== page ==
Alan Bjerga: When you look at the ideals stated for cooperatives, self-help, self responsibility, democracy, equality, equity, solidarity, that sounds awfully high minded and idealistic compared with some of your day to day, maybe less lofty challenges. How do they work together?
Richard Stammer: First of all, without the cooperative model, you couldn’t have all those things working together. But sometimes it’s a real challenge, I’ll tell you when you talk about things like legislation or federal orders or things like that, because we’re advocating for our members, we may actually be advocating for some things which aren’t the best for our cooperative business. They may make our cooperative business less profitable, but we’re there first of all to represent the members. And so we do that, we represent their interests first. Being a marketing cooperative, which AgriMark and Cabot are, we have to meet the needs of consumers as well as our members, and sometimes those needs are in conflict with each other, okay? So you have to balance all of that, that need of, you got to satisfy your consumers, you have to satisfy your members. You have to be able to sell your products to the consumers to satisfy the need to market your members’ milk. So at times you juggle a lot of balls to make it all happen.
Alan Bjerga: You were talking about Congress and legislation a moment ago. You hear calls sometimes, periodically in Congress or other organizations, to weaken cooperatives. What would be the implications of those types of measures, specifically in the context of dairy?
Richard Stammer: The real threat to us, to all cooperatives, is when Congress starts talking about messing with the Capper-Volstead provisions of cooperatives. That’s what allows farmers to get together to jointly market their products, and it allows co-ops to get together to jointly market their products to represent their members. That would be a huge blow to all co-ops, particularly to dairy, though. Thing of National Milk is we can get together and work on stuff, and not have to worry about antitrust things and stuff like that. If you eliminated our Capper-Volstead immunities, that would be a huge threat to all co-ops. Particularly to dairy, I think, since we’re so co-op heavy.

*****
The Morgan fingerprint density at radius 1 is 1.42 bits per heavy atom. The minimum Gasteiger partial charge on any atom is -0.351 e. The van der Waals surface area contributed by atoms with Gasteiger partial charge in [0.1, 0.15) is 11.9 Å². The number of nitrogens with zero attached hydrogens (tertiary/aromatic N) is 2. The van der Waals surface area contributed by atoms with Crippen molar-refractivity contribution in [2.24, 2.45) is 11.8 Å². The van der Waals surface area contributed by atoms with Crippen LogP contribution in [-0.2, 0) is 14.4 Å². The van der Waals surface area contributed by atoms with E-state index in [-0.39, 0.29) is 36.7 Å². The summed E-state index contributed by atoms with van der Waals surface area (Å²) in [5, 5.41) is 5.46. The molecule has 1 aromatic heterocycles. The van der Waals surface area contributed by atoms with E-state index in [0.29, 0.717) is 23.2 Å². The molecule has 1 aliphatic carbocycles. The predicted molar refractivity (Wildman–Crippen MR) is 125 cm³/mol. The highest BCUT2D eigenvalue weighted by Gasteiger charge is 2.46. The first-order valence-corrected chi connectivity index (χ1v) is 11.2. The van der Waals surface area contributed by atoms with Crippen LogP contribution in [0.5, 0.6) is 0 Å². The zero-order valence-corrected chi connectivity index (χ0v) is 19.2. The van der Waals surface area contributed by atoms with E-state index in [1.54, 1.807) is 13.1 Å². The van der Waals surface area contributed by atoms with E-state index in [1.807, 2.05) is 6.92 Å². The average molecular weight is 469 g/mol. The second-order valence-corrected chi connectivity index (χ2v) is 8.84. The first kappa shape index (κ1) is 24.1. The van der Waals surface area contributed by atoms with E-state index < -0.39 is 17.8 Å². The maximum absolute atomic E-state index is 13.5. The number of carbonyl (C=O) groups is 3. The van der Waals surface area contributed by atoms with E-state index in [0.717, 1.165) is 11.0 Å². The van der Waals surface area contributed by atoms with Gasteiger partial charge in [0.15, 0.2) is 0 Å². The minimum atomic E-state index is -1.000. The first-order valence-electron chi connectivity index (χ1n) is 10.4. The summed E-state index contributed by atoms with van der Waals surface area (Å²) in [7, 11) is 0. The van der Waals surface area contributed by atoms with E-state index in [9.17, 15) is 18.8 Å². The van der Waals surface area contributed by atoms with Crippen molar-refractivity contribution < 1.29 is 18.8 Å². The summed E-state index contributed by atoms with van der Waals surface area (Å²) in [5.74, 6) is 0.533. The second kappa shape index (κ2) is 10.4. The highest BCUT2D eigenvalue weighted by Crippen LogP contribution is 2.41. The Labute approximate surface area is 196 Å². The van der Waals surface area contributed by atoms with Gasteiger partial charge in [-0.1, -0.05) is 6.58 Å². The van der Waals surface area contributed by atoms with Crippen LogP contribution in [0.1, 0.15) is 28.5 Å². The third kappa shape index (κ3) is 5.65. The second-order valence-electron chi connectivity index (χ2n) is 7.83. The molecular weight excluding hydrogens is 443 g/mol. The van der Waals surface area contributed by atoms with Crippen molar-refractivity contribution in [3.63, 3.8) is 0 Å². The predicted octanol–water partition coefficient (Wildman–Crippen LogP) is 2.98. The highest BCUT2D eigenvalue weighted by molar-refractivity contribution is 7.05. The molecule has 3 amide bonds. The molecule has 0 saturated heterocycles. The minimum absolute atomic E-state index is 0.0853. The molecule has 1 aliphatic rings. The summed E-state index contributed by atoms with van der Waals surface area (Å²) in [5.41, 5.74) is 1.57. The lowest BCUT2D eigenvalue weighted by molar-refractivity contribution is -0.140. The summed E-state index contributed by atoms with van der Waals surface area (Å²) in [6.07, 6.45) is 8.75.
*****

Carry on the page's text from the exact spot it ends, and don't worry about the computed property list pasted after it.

Alan Bjerga: Discussing Capper-Volstead, a piece of legislation that turned 100 years old just this year.
Richard Stammer: Yep.
Alan Bjerga: Your career hasn’t been going on quite that long, Rich.
Richard Stammer: It seems like it, but…
Alan Bjerga: But you’re talking about some bedrock principles here and I’d be very interested in your thoughts as far as the role of the co-op and the service of the co-op, and how it has evolved over the course of your career, which is probably closing on to about half the length of the Capper-Volstead Act.
Richard Stammer: Yes. I would say co-o s are just as important or maybe more important, as they were 50 years ago, but certainly the role of co-ops has changed immensely over that period of time. 50 years ago, we were mainly taking our farmers’ milk and selling it to somebody else. We were sort of bargaining co-ops. We may have had balancing plants to balance the market, but otherwise we were basically selling the milk to other people and representing our farmers in legislation, and things like that. Today co-ops, there’s fewer co-ops, they’re bigger, but we’re heavily involved in manufacturing. A lot of the consumer products companies really exited manufacturing to concentrate on marketing, and co-ops picked up that role of manufacturing. So co-ops today, dairy co-ops are heavily invested in manufacturing, which, providing a member a market for our members’ milk.